I’ve been very outspoken about the potential benefits of bidirectional charging technology. V2G(Vehicle-To-Grid) charging could help massively accelerate adoption of renewable energy like solar without requiring massive battery pack installations. But up until now, very few auto manufacturers seemed interested in the technology, with Nissan primarily leading the charge with their CHAdeMO standard.

But it seems like Audi is looking at the possibility of adding bidirectional charging capabilities to their cars. They’ve partnered with the Hager Group to research the technology and released a fantastic video explaining how it works.

I love this video because it gives a very clear example of the intended use case for bidirectional charging. They seem focused on the more specific, limited use-case of V2H, or Vehicle-To-Home charging. We haven’t talked much about V2H charging, and it’s often used interchangeably with V2G.

The primary difference is that V2H is not actually connected to the grid, and the bidirectional charging capability is primarily used as an emergency power source. You won’t be able to trade energy in real-time like you could with a Powerwall to save money on electricity in a V2H setup.

This definitely seems like a major downside, but it’s a more practical step to move towards than V2G. The problem has nothing to do with the tech inside the car and everything to do with a lack of standardization. There are thousands of power companies across the planet and unless they can all agree on a V2G standard auto manufacturers can’t market V2G capabilities. Like I said the Nissan Leaf has bidirectional charging capabilities, but good luck trying to hook that into the grid anywhere outside of Japan.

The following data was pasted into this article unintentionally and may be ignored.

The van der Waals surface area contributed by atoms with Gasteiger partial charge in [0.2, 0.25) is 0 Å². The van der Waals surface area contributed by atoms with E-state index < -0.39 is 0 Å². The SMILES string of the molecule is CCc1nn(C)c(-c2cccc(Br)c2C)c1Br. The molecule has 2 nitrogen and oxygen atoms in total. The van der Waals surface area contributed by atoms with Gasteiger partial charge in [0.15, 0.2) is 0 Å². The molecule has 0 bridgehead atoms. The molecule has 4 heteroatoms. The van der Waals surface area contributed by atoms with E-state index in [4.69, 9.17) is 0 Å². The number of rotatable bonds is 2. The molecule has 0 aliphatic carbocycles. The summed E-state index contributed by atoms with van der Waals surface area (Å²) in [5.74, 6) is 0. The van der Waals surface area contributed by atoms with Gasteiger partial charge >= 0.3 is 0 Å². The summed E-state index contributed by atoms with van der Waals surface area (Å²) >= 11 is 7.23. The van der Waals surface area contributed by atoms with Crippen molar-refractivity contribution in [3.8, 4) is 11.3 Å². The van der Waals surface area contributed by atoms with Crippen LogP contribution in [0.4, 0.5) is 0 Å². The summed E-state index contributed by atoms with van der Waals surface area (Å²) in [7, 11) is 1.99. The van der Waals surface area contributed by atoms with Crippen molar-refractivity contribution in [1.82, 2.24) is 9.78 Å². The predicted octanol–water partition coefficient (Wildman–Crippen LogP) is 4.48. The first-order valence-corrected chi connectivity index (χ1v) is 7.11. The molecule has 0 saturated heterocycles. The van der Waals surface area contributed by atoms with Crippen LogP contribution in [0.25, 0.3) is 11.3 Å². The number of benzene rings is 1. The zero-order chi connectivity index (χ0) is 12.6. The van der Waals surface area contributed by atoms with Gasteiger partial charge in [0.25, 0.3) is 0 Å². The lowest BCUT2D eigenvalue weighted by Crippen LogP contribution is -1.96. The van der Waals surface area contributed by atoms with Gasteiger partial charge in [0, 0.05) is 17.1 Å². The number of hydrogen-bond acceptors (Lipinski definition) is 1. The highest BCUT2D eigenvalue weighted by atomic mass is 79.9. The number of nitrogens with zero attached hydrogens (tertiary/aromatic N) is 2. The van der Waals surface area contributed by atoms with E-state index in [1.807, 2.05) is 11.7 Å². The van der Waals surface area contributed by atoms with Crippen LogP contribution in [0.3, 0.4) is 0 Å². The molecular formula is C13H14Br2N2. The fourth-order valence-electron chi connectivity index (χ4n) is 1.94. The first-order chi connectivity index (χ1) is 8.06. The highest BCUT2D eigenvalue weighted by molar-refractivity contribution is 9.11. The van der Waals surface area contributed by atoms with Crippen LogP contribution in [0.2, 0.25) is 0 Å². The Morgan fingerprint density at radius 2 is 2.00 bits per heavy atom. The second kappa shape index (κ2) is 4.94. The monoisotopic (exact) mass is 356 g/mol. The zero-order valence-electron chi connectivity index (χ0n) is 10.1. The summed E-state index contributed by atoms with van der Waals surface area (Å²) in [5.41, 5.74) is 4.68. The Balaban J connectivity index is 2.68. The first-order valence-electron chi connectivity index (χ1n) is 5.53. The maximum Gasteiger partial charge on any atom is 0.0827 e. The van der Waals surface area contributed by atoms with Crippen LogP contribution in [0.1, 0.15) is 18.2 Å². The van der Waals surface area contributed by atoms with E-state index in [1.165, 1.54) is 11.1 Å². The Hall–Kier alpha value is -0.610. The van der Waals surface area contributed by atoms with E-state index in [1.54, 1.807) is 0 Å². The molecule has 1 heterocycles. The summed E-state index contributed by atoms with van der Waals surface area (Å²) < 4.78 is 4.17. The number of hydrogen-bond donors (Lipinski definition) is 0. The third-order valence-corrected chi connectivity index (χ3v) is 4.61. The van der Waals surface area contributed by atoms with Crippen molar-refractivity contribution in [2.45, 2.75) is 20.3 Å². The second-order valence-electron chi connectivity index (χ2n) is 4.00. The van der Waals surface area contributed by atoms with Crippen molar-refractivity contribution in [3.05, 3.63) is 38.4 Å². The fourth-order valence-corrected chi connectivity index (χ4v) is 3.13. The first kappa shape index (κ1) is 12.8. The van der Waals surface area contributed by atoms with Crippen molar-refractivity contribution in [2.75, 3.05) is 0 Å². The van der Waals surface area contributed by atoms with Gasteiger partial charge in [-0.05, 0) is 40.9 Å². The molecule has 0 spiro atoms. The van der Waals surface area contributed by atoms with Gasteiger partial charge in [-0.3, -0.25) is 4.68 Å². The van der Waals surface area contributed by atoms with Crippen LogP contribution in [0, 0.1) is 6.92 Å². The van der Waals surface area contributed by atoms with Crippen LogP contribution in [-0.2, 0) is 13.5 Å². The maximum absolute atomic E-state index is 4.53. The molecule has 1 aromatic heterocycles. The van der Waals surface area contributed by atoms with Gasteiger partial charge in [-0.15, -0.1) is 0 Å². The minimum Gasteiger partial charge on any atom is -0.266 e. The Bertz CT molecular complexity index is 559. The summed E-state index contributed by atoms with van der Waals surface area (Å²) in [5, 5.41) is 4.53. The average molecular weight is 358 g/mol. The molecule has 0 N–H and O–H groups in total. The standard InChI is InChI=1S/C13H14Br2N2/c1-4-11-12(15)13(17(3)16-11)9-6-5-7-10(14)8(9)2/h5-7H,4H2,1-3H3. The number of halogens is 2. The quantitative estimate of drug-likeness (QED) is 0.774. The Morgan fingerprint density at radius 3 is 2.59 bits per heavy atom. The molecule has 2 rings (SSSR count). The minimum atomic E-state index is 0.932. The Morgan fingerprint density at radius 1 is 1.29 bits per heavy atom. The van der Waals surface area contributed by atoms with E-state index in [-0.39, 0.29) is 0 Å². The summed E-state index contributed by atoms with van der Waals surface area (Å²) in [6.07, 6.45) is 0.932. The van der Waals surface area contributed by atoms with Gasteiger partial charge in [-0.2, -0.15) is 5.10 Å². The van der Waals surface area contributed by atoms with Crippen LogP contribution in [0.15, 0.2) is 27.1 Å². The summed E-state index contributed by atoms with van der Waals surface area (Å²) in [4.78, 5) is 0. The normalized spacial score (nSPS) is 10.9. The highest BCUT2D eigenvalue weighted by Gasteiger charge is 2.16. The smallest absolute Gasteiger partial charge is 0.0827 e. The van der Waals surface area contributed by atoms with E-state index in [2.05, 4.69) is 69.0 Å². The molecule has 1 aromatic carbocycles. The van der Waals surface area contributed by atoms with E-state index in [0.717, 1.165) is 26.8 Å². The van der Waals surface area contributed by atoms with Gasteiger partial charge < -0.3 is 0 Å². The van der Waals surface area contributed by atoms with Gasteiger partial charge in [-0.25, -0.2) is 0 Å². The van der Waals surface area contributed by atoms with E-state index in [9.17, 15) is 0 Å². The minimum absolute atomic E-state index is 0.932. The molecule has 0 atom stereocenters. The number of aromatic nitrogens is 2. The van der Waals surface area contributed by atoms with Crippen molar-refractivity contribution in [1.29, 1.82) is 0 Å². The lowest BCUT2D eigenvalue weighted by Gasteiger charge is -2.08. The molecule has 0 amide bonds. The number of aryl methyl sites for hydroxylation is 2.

But the simple addition of bidirectional charging capabilities is enough for me. We can’t work towards unifying V2G standards without any vehicles capable of bidirectional charging. The experimental e-Tron Sportback that they have added bidirectional charging to will be able to charge V2H or V2G with the right equipment.

And while they haven’t spoken a word about it, it would be able to charge V2V if that ever catches on. The ability to charge another vehicle with your own car solves the major problem of getting stranded without charge. It’s like bringing your friend a Jerry can when they run out of gas.

The most important part is that they are working to have this technology available. You probably won’t be able to buy a new e-Tron and hook it into the grid for quite a few years. And with so few manufacturers working towards V2V charging that’s probably quite some time off too. But with the technology on board, the only limiting factor for these use cases is the availability of equipment to enable them. With Audi looking to add that technology, anything is possible in the future.

So when is Tesla going to add bidirectional charging capabilities?

Source: InsideEVs

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